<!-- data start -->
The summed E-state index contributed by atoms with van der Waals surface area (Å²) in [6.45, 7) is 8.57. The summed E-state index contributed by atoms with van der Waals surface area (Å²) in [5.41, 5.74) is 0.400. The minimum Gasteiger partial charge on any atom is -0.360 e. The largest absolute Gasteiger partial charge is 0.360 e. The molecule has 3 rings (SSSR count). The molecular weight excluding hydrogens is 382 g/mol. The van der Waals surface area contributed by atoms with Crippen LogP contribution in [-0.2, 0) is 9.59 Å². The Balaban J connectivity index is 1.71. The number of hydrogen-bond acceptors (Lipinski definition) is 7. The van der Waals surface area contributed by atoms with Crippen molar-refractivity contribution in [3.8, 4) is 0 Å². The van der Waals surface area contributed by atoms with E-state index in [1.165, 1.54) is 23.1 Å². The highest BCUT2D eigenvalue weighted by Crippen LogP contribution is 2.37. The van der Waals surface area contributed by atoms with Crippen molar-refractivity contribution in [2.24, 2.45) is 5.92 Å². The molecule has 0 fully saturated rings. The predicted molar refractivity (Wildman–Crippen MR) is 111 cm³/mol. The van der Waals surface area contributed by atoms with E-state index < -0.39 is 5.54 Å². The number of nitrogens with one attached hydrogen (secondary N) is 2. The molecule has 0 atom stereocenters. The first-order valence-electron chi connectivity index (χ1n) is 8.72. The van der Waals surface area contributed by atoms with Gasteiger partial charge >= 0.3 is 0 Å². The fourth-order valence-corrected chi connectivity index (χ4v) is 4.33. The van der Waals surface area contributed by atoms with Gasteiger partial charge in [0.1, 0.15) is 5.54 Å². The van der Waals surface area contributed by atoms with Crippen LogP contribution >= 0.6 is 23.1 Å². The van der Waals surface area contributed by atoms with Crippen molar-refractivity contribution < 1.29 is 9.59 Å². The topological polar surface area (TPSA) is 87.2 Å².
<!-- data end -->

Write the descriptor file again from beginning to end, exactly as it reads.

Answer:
The summed E-state index contributed by atoms with van der Waals surface area (Å²) in [6.45, 7) is 8.57. The summed E-state index contributed by atoms with van der Waals surface area (Å²) in [5.41, 5.74) is 0.400. The minimum Gasteiger partial charge on any atom is -0.360 e. The largest absolute Gasteiger partial charge is 0.360 e. The molecule has 3 rings (SSSR count). The molecular weight excluding hydrogens is 382 g/mol. The van der Waals surface area contributed by atoms with Crippen LogP contribution in [-0.2, 0) is 9.59 Å². The Balaban J connectivity index is 1.71. The number of hydrogen-bond acceptors (Lipinski definition) is 7. The van der Waals surface area contributed by atoms with Crippen molar-refractivity contribution in [3.8, 4) is 0 Å². The van der Waals surface area contributed by atoms with E-state index in [1.165, 1.54) is 23.1 Å². The highest BCUT2D eigenvalue weighted by Crippen LogP contribution is 2.37. The van der Waals surface area contributed by atoms with Crippen molar-refractivity contribution in [2.24, 2.45) is 5.92 Å². The molecule has 0 fully saturated rings. The predicted molar refractivity (Wildman–Crippen MR) is 111 cm³/mol. The van der Waals surface area contributed by atoms with E-state index < -0.39 is 5.54 Å². The number of nitrogens with one attached hydrogen (secondary N) is 2. The molecule has 0 atom stereocenters. The first-order valence-electron chi connectivity index (χ1n) is 8.72. The van der Waals surface area contributed by atoms with Gasteiger partial charge >= 0.3 is 0 Å². The fourth-order valence-corrected chi connectivity index (χ4v) is 4.33. The van der Waals surface area contributed by atoms with Gasteiger partial charge in [0.1, 0.15) is 5.54 Å². The van der Waals surface area contributed by atoms with Crippen LogP contribution >= 0.6 is 23.1 Å². The van der Waals surface area contributed by atoms with Crippen molar-refractivity contribution < 1.29 is 9.59 Å². The topological polar surface area (TPSA) is 87.2 Å².